[Inactive] Ansible playbook for Onyx
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README.md

ansible-onyx

###This repository is currently behind our most recent Ansible developments. We are working on updating ansible-onyx but for now, you can see https://github.com/onyx-platform/onyx-benchmark

Ansible playbook for creating a cluster to support Onyx programs. Installs ZooKeeper, Kafka, Riemann, Datomic, Grafana, InfluxDB, and the Onyx Dashboard. Most installs are clustered, and are distributed through Docker.

Installation

First, install Pip and the packages that Ansible will need:

$ curl -sSL https://bootstrap.pypa.io/get-pip.py | sudo -H python
$ sudo pip install paramiko pyyaml jinja2 httplib2 six docker-py boto

Next, install Ansible 2 and source it's environmental variables. You can put this repository anywhere you'd like:

$ git clone --recursive git@github.com:ansible/ansible.git
$ source ansible/hacking/env-setup
$ ansible-playbook --version # Should be ansible 2.x.x

Be sure to source ansible/hacking/env-setup each time you want to use Ansible in a new shell.

Vagrant

Ensure your guests have the latest guest additions by installing the vbguests plugin:

$ vagrant plugin install vagrant-vbguest

You can run this playbook against a 3 node Vagrant cluster. The Vagrantfile is in this directory. Spin them up with:

$ vagrant up

SSH into each machine with:

$ vagrant ssh node1 # or node2/node3

Once all the virtual machines come up, you can run the playbook to launch all the services:

$ ansible-playbook --private-key=~/.vagrant.d/insecure_private_key -e remote_user=vagrant -i inventory/vagrant.cfg tasks/boot.yml

Next, bring up the Onyx peers with a separate playbook:

$ ansible-playbook -e onyx_mode="prod" -e onyx_id="my-onyx-id" -e n_peers="4" -e dockerhub_password="xxx" -e dockerhub_username="xxx" -e dockerhub_email="xxx" --dockerhub_image="xxxx/yyyy" --private-key=~/.vagrant.d/insecure_private_key -e remote_user=vagrant -i inventory/vagrant.cfg tasks/peers.yml

Developing with Vagrant

Vagrant gives you a cluster of 3 virtual machines to work with. These machines are identical to the images that will be deployed in the cluster. You can test your Onyx program locally on your developer machine while still exercising all of its distributed capabilities. We are able to do this by forwarding the traffic in the Docker containers to the Vagrant virtual machines, and then forwarding the traffic again back to the developer's machine using Vagrant itself. Use the following host/port connections for development with the virtual machines:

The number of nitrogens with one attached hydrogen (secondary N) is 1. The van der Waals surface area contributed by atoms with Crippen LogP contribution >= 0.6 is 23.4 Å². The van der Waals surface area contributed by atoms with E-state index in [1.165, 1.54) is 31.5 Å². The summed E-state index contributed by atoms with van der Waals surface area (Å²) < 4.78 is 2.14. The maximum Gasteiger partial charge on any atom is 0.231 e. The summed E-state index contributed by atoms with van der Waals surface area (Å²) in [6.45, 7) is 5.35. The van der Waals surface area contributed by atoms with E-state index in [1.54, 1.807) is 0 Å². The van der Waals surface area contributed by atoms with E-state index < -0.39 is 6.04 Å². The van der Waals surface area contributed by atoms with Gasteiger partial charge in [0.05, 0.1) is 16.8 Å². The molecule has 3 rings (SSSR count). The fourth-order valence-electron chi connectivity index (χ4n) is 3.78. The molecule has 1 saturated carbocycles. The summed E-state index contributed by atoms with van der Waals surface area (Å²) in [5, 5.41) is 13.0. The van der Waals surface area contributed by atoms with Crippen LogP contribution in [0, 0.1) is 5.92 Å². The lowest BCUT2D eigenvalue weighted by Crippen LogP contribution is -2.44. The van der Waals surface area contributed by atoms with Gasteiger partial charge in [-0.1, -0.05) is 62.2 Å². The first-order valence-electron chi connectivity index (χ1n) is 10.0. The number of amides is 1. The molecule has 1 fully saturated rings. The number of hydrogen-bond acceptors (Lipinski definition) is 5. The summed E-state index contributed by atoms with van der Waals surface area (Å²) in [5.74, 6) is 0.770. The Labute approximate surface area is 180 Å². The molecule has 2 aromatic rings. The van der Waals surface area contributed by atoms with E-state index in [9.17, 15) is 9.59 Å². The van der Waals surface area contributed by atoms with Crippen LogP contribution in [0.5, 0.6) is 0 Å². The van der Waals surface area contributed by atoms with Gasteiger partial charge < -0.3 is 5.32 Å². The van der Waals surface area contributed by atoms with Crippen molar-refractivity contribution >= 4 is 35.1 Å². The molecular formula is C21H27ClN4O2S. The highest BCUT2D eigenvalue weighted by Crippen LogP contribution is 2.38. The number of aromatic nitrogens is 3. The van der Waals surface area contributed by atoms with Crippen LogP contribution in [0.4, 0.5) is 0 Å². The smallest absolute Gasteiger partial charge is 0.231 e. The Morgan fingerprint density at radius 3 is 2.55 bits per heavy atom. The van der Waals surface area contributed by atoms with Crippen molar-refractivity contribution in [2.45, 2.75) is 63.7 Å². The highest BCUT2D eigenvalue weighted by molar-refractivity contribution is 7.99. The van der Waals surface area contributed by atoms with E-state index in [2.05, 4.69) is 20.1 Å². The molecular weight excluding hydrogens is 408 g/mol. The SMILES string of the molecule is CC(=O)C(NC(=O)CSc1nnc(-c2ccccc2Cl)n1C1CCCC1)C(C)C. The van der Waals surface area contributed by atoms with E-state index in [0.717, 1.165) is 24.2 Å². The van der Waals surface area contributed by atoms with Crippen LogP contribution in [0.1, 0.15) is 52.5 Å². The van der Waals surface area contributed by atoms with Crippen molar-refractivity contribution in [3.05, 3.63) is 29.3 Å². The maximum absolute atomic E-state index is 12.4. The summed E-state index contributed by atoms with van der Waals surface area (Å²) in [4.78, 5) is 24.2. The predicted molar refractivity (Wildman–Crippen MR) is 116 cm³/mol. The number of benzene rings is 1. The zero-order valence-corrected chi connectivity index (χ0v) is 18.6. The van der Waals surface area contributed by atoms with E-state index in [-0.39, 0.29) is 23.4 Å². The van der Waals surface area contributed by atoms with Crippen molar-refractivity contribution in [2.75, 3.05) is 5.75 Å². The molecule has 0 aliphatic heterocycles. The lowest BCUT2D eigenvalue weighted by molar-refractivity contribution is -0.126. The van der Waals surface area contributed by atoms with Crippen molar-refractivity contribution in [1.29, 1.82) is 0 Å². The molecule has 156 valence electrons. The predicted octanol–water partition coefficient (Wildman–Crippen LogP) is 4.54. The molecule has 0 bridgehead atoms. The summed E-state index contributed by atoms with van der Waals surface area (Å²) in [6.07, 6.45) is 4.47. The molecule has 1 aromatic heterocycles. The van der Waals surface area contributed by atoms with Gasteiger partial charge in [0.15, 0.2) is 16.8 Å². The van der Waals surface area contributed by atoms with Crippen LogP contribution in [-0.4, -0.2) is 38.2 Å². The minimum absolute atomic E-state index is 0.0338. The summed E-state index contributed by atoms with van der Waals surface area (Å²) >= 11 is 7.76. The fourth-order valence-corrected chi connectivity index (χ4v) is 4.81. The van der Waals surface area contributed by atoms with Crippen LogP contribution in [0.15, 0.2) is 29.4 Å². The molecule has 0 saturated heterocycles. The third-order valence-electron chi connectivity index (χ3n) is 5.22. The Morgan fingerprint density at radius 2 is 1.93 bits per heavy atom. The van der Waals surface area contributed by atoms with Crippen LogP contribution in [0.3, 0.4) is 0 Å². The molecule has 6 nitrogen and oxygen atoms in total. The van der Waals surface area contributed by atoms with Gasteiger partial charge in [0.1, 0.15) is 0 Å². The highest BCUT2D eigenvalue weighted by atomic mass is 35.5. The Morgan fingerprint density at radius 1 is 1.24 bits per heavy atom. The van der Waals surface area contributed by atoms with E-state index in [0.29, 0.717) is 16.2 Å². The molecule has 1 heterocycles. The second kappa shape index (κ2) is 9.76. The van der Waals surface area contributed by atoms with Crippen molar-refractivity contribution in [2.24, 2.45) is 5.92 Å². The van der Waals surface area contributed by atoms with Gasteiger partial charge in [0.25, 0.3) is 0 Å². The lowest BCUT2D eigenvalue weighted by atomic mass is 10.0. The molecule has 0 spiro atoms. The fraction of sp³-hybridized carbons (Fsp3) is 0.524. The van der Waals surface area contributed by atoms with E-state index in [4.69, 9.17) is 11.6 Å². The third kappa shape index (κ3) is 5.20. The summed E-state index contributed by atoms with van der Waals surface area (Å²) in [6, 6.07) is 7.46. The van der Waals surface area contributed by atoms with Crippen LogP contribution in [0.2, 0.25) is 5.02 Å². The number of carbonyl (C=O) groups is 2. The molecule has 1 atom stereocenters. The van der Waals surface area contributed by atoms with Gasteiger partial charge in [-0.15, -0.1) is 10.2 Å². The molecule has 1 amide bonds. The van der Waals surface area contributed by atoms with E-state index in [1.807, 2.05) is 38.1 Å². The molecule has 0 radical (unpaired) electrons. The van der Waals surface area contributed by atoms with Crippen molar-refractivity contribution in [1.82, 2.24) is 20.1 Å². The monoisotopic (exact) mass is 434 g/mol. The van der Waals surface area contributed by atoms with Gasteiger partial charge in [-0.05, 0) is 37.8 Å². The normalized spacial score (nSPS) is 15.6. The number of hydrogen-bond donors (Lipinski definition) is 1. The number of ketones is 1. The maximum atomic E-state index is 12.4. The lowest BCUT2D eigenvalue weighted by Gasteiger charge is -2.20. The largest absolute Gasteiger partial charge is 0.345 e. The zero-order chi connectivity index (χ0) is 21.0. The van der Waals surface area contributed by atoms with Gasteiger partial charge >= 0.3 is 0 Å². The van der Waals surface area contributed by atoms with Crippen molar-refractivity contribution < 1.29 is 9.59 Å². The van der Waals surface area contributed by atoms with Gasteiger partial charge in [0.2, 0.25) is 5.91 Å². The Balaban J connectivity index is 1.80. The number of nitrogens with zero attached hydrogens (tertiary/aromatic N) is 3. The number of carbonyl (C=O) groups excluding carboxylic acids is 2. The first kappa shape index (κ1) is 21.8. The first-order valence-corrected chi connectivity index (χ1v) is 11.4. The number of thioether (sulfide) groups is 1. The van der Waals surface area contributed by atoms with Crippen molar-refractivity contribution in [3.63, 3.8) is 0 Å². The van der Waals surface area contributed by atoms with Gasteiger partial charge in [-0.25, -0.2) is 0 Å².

• ZooKeeper: "127.0.0.1:22181,127.0.0.1:22182,127.0.0.1:22183"
  • Kafka: "127.0.0.1:11401,127.0.0.1:12401,127.0.0.1:13401", or discovered dynamically from ZooKeeper
  • Riemann: Host "127.0.0.1", port 12201 on TCP or UDP
  • Grafana: http://localhost:12302 in your browser will get you the dashboard. The default credentials are admin/admin
  • Datomic: Transactor can be reached at datomic:free://localhost:4334/<DB-NAME>
  • Onyx Dashboard: Go to http://localhost:25100 in your browser.

Services

Here, we describe each of the services that are deployed with Ansible, and anything operationally important that you should know about them. The ZooKeeper, Kafka, Datomic, and InfluxDB containers all volume mount their data onto the host. This means that if you lose your container and restart it, the data survives. The Ansible playbooks that intentionally restart these services from scratch also blow away the host data directories to return you to a totally clean, initial state.

ZooKeeper

ZooKeeper is deployed in clustered mode. Each instance runs inside a Docker container. Verify that it's working by SSHing into each machine that it was deployed to and run:

$ docker logs zookeeper

You should see ZooKeeper log output if everything went okay. If you see repeated "connection refused" messages, something is wrong with the networking. When ZooKeeper is healthy, it produces relatively few log messages.

Kafka

Kafka is deployed in clustered mode. Each instance runs inside a Docker container. Verify that it's working by SSHing into each machine that it was deployed to and run:

$ docker logs kafka

You should see Kafka's typical log messages. If you see "connection refused" messages, the brokers are likely having trouble connecting to ZooKeeper, or the brokers on the other machines.

Datomic

A Datomic transactor is deployed onto one machine. See it's logs with:

$ docker logs datomic

Riemann

Riemann is deployed onto one machine. See it's logs by running:

$ docker logs riemann

InfluxDB

InfluxDB is deployed onto one machine. You can see that InfluxDB's activity via its logs:

$ docker logs influx

Grafana

Grafana is deployed onto one machine. See it's logs with:

$ docker logs grafana

Onyx Dashboard

Onyx Dashboard is deployed onto one machine. See it's logs with:

$ docker logs onyx-dashboard

Acknowledgements

Many thanks to Flybot Pte. Ltd., for allowing this work to be open sourced and contributed back to the community.

License

Copyright © 2015 Distributed Masonry LLC

Distributed under the Eclipse Public License, the same as Clojure.